Pride and Prejudice
The Theatre in Society
In Pride and Prejudice, society features as an important aspect of every individual’s life. Each character is inextricably enmeshed in the web of society, and must perform various roles in accordance with the demands of society. In the comic mode of the novel, society reinforces its continuance by tending toward conformity and the status quo. Characters with personalities not entirely in congruence with the roles demanded of him or her experience a tension between their private and public selves. For example, Darcy and Mr. Bennet choose to adhere to the integrity of their private or “true” selves, and end up compromising their civility. Other characters never experience such a tension, and their behavior does not vary in either public or private settings. It is Elizabeth, the heroine of the novel, who achieves the most satisfying balance between fidelity to the integrity of the private self and the civil demands of society – a trait that Darcy must eventually learn in order to gain Elizabeth’s respect and love.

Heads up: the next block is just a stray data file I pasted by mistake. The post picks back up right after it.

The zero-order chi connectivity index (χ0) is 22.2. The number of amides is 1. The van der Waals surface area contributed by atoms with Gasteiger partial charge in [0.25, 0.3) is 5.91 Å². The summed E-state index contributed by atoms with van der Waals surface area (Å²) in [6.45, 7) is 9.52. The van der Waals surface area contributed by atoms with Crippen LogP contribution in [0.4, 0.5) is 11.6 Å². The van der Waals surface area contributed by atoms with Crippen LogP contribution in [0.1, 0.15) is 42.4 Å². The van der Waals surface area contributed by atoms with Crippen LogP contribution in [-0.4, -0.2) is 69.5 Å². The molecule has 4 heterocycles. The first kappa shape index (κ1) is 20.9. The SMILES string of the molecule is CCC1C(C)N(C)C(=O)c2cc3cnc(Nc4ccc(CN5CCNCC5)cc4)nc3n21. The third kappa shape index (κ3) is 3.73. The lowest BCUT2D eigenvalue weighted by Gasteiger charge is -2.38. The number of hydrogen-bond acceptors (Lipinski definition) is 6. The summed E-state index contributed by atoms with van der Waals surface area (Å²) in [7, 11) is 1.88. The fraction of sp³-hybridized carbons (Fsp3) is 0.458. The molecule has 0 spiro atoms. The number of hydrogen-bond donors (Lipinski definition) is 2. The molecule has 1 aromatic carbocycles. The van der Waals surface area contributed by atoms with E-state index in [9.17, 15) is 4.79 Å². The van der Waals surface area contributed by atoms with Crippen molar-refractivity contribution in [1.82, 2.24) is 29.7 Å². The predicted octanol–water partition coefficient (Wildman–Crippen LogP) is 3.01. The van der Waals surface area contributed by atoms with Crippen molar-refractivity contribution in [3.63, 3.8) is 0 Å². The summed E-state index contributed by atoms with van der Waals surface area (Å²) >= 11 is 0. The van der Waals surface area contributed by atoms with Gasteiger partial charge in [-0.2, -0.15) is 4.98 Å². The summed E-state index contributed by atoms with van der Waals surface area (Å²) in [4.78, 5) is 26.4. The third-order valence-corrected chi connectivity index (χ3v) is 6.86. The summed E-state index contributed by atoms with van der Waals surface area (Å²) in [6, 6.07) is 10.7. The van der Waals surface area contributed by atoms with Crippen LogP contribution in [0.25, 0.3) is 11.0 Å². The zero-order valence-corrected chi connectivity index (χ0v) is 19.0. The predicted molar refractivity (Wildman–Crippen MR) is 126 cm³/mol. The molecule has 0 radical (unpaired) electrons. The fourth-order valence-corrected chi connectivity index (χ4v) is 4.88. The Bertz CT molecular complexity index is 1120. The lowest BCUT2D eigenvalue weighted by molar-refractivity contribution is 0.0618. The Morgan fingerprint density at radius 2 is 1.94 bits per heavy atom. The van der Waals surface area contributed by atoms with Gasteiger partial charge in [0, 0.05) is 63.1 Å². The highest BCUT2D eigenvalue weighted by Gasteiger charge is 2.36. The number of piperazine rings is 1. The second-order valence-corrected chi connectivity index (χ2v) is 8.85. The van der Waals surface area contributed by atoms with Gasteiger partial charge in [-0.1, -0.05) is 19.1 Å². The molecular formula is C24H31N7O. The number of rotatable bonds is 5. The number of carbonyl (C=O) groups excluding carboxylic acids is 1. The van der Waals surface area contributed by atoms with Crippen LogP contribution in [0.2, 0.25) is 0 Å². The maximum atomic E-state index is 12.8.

Mr. Bennet is described by the narrator as a “true philosopher,” deriving amusement from others “where other powers of entertainment are wanting.” As a complex character incarcerated in a mindless provincial society, Mr....
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